The course Interactive installations aims to provide students with the skills and knowledge to design and build innovative interactive technology systems. During this course, specific technical knowledge will be acquired and a series of projects will be physically implemented in the form of installations having a quality finished product at the end of the semester. To do this, the students will be divided into groups of 4/5 people, each acquiring a specific role, in order to develop the projects. The roles of each group will be: Producer, Artist, Hardware Technician, Software Technician and Assistant Technician (only in groups of 5 people).
Type Subject

Titular Professors

Previous Knowledge

The Learning Outcomes of this subject are:
RA.01 Assemble different electronic components with motors, batteries or power supplies
RA.02 Being capable of recognizing different electronic components
RA.03 Being capable of organize and plan using the right tools
RA.04 Test the product with the finality of having a remarkable final quality
RA.05 Having the knowledge to be able to find relevant information that has not been given in class
RA.06 Know how to create physical and virtual 3D elements which have a real utility
RA.07 Programming in a structured and modular manner
RA.08 Being capable of creating new ideas


1) Creation of the idea:
- Definition of interactive installations
- Examples
- Teams and roles
- State of the art
- Thematic
2) Technical tools:
- Raspberry
- Python
- Graphical programming
- Electronic sensors and actuators
- Connectivity between devices and DB
- Digital image processing
3) Project implementation:
- Technological design
- Prototyping
- Project realization work
4) Testing:
- UX testing


This subject is imparted using 4 different methodologies:
1. Theoretical classes: Presentation of the theory by the teacher and the student taking notes (Lecture) or with student participation.
2. Tutoring: Personalised work with a student or group, in the classroom or in a small space. This refers to tutoring as a teaching resource of "compulsory use" by the student to follow a learning programme (excluding "assistance" tutoring for doubts, guidance to the student, etc.). Normally tutoring is a complement to non-classroom work (negotiating/guiding independent work, monitoring and evaluating work, guiding extension, etc.).
3. Project-based learning: Development of the subject based on solving a project or various projects (in groups or individually) where the student discovers the concepts as they are necessary for the development of the project.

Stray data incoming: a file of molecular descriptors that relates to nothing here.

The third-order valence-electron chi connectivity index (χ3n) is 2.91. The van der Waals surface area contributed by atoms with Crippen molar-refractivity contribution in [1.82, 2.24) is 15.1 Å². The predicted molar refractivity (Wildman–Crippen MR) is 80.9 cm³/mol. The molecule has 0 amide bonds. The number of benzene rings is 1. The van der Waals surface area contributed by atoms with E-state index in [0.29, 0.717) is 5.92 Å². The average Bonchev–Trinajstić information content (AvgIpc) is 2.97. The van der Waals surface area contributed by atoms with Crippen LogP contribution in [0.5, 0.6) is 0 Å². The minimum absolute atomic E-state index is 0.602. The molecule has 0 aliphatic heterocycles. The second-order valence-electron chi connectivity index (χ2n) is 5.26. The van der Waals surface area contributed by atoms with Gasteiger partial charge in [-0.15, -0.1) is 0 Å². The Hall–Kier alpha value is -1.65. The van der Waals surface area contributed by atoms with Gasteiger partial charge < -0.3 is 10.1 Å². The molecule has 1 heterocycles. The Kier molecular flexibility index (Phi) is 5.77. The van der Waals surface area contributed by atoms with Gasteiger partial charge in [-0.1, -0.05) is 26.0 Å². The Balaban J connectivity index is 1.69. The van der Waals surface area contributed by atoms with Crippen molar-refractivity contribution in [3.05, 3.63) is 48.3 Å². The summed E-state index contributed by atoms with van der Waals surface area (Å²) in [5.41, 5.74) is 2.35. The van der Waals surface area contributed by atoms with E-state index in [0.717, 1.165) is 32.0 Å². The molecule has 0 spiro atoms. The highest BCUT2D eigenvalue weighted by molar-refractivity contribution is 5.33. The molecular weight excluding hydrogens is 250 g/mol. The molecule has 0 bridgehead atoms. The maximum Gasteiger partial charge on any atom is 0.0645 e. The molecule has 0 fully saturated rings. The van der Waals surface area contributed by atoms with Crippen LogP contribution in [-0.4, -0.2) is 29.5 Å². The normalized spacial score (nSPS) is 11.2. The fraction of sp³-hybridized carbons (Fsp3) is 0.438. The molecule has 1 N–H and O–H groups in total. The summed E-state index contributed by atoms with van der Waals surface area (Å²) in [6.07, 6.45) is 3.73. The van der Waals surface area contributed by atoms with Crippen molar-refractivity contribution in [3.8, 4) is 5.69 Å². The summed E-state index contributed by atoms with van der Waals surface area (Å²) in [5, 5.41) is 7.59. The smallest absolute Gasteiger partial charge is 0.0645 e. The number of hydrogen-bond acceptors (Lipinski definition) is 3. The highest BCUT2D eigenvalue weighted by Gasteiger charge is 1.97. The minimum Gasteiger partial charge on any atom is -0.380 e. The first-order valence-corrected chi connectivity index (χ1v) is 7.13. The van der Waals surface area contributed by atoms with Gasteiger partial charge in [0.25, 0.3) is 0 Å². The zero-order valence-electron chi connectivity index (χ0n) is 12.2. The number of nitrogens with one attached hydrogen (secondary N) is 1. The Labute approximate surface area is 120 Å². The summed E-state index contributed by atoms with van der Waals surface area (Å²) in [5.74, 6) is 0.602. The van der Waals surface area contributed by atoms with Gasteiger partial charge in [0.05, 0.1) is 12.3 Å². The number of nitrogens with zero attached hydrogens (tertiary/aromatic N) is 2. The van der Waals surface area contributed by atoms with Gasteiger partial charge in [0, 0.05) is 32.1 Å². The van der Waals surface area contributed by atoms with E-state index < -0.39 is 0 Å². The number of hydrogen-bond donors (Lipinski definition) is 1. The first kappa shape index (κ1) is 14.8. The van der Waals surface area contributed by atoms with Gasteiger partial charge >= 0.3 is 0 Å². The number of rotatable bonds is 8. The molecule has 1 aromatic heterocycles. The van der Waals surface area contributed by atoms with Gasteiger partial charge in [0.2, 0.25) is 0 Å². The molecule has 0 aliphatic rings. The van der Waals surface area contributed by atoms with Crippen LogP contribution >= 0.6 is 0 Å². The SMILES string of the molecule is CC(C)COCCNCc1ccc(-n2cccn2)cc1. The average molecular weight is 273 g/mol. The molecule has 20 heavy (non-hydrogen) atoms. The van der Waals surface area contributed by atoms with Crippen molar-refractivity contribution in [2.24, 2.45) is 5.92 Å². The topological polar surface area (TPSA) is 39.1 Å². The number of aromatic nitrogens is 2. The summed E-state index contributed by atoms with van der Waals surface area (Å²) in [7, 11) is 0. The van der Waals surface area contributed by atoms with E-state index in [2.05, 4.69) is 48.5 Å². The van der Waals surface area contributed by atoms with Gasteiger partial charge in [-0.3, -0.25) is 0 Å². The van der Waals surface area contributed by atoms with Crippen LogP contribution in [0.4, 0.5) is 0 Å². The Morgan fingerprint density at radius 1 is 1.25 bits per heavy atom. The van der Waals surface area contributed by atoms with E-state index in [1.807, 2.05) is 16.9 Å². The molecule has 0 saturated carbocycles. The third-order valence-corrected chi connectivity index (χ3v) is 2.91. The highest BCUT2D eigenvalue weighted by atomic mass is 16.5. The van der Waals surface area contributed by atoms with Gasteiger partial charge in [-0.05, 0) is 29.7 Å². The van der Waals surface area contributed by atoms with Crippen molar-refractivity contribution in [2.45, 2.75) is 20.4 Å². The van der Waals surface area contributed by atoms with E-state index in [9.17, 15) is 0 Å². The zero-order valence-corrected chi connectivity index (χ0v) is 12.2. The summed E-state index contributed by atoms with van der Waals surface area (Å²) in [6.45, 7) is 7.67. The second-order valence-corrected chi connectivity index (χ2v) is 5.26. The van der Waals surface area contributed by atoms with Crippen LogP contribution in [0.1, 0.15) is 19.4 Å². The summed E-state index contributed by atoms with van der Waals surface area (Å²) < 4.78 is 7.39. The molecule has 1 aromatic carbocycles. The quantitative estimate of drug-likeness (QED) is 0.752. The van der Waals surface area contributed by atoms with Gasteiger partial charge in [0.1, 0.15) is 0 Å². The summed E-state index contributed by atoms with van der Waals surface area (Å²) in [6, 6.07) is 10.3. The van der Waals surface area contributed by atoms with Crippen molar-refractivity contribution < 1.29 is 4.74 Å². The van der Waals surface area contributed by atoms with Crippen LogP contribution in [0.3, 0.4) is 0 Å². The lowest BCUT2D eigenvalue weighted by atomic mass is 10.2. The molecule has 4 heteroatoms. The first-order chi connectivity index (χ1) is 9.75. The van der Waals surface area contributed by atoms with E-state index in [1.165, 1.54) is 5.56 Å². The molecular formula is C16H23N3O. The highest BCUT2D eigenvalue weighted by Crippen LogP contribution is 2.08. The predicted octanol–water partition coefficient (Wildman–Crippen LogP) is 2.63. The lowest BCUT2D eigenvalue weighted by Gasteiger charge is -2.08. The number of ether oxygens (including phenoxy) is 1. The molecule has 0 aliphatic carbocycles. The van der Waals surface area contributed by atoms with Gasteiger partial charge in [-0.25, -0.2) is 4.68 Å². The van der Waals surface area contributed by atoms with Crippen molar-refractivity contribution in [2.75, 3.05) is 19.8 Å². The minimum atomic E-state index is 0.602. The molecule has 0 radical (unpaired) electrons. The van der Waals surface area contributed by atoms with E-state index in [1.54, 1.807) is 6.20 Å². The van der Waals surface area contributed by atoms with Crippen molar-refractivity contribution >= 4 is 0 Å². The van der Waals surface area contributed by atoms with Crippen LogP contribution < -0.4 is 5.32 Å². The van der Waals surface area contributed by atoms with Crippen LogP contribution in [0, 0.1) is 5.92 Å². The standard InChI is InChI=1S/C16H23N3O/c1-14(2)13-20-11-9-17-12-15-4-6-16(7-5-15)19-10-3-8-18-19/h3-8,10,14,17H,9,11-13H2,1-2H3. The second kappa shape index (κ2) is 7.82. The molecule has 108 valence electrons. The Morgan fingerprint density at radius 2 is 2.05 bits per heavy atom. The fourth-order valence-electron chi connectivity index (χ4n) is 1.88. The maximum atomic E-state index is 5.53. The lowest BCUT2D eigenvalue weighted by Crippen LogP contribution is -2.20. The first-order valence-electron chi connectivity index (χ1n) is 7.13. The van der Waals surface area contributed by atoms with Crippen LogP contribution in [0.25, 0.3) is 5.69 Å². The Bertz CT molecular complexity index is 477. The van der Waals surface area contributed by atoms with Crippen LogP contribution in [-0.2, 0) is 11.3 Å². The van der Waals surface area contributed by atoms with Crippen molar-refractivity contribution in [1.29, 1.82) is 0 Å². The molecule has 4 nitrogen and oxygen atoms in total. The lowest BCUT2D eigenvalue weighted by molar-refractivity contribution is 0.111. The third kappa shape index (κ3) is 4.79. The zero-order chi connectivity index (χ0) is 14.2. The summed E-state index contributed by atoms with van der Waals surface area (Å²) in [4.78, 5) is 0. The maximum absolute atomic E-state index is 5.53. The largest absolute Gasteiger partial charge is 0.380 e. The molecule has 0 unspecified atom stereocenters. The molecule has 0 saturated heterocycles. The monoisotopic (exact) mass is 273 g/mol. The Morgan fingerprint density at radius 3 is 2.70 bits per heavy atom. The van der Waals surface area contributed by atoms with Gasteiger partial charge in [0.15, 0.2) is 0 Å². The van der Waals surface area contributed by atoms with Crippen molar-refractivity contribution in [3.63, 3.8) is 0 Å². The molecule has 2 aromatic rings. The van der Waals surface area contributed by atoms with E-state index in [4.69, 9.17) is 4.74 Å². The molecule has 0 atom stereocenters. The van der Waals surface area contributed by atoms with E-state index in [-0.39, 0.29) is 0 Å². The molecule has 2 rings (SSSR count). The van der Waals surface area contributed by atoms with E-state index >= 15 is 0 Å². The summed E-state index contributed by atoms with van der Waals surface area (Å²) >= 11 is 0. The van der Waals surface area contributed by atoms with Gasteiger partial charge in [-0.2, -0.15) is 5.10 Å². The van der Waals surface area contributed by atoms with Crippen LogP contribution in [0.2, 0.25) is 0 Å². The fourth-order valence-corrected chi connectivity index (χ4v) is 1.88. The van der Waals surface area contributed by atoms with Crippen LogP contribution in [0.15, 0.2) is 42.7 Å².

In this part of the evaluation, students design and implement a group project in the form of an interactive installation. To do so, they put into practice the concepts provided in the master classes and progressively advance in the definition and construction of the final product.

Oral Presentations
Throughout the semester there are 2 checkpoints that will serve to evaluate the work of each team at important moments, in which each group will have to present the work they have been doing. Each of the presentations will be attended, apart from the professors, by a specialist in the topic being discussed.

In the same frequency as the previous evaluation system, one of the tasks to be performed is to evaluate each other. In this way, the teacher will be able to get an idea of how well the team is working together and the perceived workload within the team.

Class participation
This part of the grade consists of evaluating attendance at class work sessions.

It consists of the writing of an individual document in which the student shows the tasks carried out during the course. This document will be handed in at the end of the course and will summarize the project developed during the course.

Evaluation Criteria

Final evaluation
The final grade of the course will be given by the following formula:
Final_grade = 75% Project + 10% Presentations + 5% Self-evaluation + 5% Class_participation + 5% Portfolio

Basic Bibliography

Banzi, M. (2016). Introducción a Arduino. Ed. Anaya Multimedia. Madrid.
Monk, S. (2016). Programming the Raspberry Pi: Getting Started with Python, Second Edition. McGraw-Hill Education.
Rodgers, P. A., & Milton, A. (2013). Research Methods for Product Design.
Chen, W. (2020). Interactive Installation: Art & Design. Artpower International Publishing Co. Ltd.

Additional Material